In people with kidney failure, requiring dialysis, a cimino fistula is often deliberately created in the arm by means of a short day surgery in order to permit easier withdrawal of blood for hemodialysis.[citation needed]

As a radical treatment for portal hypertension, surgical creation of a portacaval fistula produces an anastomosis between the hepatic portal vein and the inferior vena cava across the omental foramen (of Winslow). This spares the portal venous system from high pressure which can cause esophageal varices, caput medusae, and hemorrhoids.[citation needed]

Epidemiology

Globally, every year between 50,000 and 100,000 women are affected by fistula relating to childbirth.[7]

Botany

In botany, the term is most common in its adjectival forms, where it is used in binomial names to refer to species that are distinguished by hollow or tubular structures. Monarda fistulosa, for example, has tubular flowers;[8] Eutrochium fistulosum has a tubular stem; Allium fistulosum has hollow or tubular leaves, and Acacia seyal subsp. fistula is the subspecies with hollow spines.[citation needed]

Society and culture

The term was first used in the 14th century.[2]

See also

References

  1. ^ Oxford English Dictionary Archived 2021-12-08 at the Wayback Machine. OED 2nd edition, 1989. (subscription required)
  2. ^ a b c d "Definition of Fistula". www.merriam-webster.com. Archived from the original on 24 April 2009. Retrieved 28 December 2020.
  3. ^ a b c d e f "What Is A Fistula? Types, causes and treatments explained". Urinary incontinence education; National Association for Continence. Archived from the original on 29 November 2014. Retrieved 28 December 2020.
  4. ^ Garefalakis, Maria; Hickey, Martha; Johnson, Neil (2016). "Gynecological Morbidity". In Quah, Stella R.; Cockerham, William C. (eds.). International Encyclopedia of Public Health (Second ed.). Elsevier. pp. 342–353. doi:10.1016/b978-0-12-803678-5.00178-8. ISBN 978-0-12-803678-5. A fistula is an abnormal connection or passageway between organs or vessels that are not normally connected.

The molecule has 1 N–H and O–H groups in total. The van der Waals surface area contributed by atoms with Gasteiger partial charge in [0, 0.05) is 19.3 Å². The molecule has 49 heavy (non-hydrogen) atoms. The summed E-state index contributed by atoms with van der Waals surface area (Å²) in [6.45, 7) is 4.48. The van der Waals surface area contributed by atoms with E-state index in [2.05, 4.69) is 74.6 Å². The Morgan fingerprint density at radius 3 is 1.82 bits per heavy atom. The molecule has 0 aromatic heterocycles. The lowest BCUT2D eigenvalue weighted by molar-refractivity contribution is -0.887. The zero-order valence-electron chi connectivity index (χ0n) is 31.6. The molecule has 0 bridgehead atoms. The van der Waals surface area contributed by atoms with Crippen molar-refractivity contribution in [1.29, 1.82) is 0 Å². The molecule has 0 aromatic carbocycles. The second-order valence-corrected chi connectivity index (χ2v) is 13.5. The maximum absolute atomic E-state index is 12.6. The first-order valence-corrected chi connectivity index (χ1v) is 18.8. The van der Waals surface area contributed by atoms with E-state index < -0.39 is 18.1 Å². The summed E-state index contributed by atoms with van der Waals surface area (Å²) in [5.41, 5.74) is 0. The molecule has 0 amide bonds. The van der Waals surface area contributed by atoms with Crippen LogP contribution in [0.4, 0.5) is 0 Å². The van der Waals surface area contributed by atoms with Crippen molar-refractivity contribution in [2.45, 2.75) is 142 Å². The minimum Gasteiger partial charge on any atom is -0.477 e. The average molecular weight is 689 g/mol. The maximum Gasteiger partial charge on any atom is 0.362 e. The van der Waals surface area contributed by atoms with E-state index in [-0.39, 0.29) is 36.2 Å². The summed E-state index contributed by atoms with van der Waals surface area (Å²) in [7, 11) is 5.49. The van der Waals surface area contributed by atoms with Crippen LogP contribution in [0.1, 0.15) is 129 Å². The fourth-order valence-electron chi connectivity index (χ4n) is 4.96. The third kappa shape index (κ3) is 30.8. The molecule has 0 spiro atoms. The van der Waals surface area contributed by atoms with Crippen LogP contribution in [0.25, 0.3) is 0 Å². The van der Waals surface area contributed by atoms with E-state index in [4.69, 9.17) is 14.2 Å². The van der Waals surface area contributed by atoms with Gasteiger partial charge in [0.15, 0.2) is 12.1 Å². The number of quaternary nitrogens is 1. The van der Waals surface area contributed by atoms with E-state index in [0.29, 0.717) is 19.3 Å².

5. ^ a b c d e Rao, Jyotsna (2019). "Section II. General Surgery: Wounds, Sinuses, Fistulae". Qrs for Bds III Year-E Book (Third ed.). Elsevier Health Sciences. p. 256. ISBN 978-81-312-5535-3.
  6. ^ a b "Arteriovenous fistula - Symptoms and causes". Mayo Clinic. Archived from the original on 26 November 2020. Retrieved 5 December 2019.
  7. ^ a b "Obstetric fistula". www.who.int. Archived from the original on 25 August 2019. Retrieved 28 December 2020.
  8. ^ a b Identification of Monarda fistulosa Archived 2016-03-04 at the Wayback Machine subpage of Discover Life Archived 2016-03-04 at the Wayback Machine , 2014.
  9. ^ Abou-Zeid, Ahmed A. (28 July 2011). "Anal fistula: Intraoperative difficulties and unexpected findings". World Journal of Gastroenterology. 17 (28): 3272–3276. doi:10.3748/wjg.v17.i28.3272. PMC 3160529. PMID 21876613.
  10. ^ a b c d "Fistulas: What are Fistulas? Fistulas Symptoms, Treatment, Diagnosis - UCLA". www.uclahealth.org. Archived from the original on 10 April 2020. Retrieved 29 December 2020.
  11. ^ Carr, S; Velasco, AL (January 2020). "Fistula In Ano". StatPearls Publishing. PMID 32491449. Archived from the original on 12 January 2023. Retrieved 29 December 2020. ((cite journal)): Cite journal requires |journal= (help)
  12. ^ Seksik, Philippe; Contou, Jean-Francois; Cosnes, Anne; Cosnes, Jacques (2006). "7. Hidradenitis Suppurativa and Crohn's Disease". In Jemec, Gregor B. E.; Revuz, Jean; Leyden, James J. (eds.). Hidradenitis Suppurativa. Springer. p. 53. ISBN 978-3-540-33100-1.
  13. ^ Crespi, M.; Montecamozzo, G.; Foschi, D. (2 June 2021). "Diagnosis and Treatment of Biliary Fistulas in the Laparoscopic Era". Gastroenterology Research and Practice. 2016: 1–6. doi:10.1155/2016/6293538. PMC 4706943. PMID 26819608.
  14. ^ Singhal, Shashideep MD2; Malieckal, Anju MD2; Culliford, Andrea MD1 Over the Scope Clip (OTSC) Closure of Persistently Leaking Gastrocutaneous Fistula after Failed Conventional Endoscopic Clipping Presidential Poster, American Journal of Gastroenterology: October 2012 - Volume 107 - Issue - p S532-S533
  15. ^ "Stephanie Nolen, "Not Women Anymore…" Ms. Magazine, Spring 2005". Archived from the original on 20 January 2017. Retrieved 11 December 2007.
  16. ^ "UNFPA: United Nations Population Fund. Press Release, 22 June 2006. "More Funding Needed to Help Victims of Sexual Violence"". Archived from the original on 4 October 2012. Retrieved 11 December 2007.
  17. ^ Emily Wax, Washington Post Foreign Service. Saturday, October 25, 2003; Page A01 "A Brutal Legacy of Congo War"
  18. ^ Nagpal, Kamal; Ahmed, Kamran; Cuschieri, RJ (2 June 2021). "Diagnosis and management of acute traumatic arteriovenous fistula". The International Journal of Angiology. 17 (4): 214–216. doi:10.1055/s-0031-1278313. PMC 2728918. PMID 22477453.
  19. ^ Golub, R (1997). "Endorectal mucosal advancement flap: the preferred method for complex cryptoglandular fistula-in-ano". Journal of Gastrointestinal Surgery. 1 (5). Elsevier BV: 487–491. doi:10.1016/s1091-255x(97)80138-2. ISSN 1091-255X. PMID 17061335. S2CID 19188977.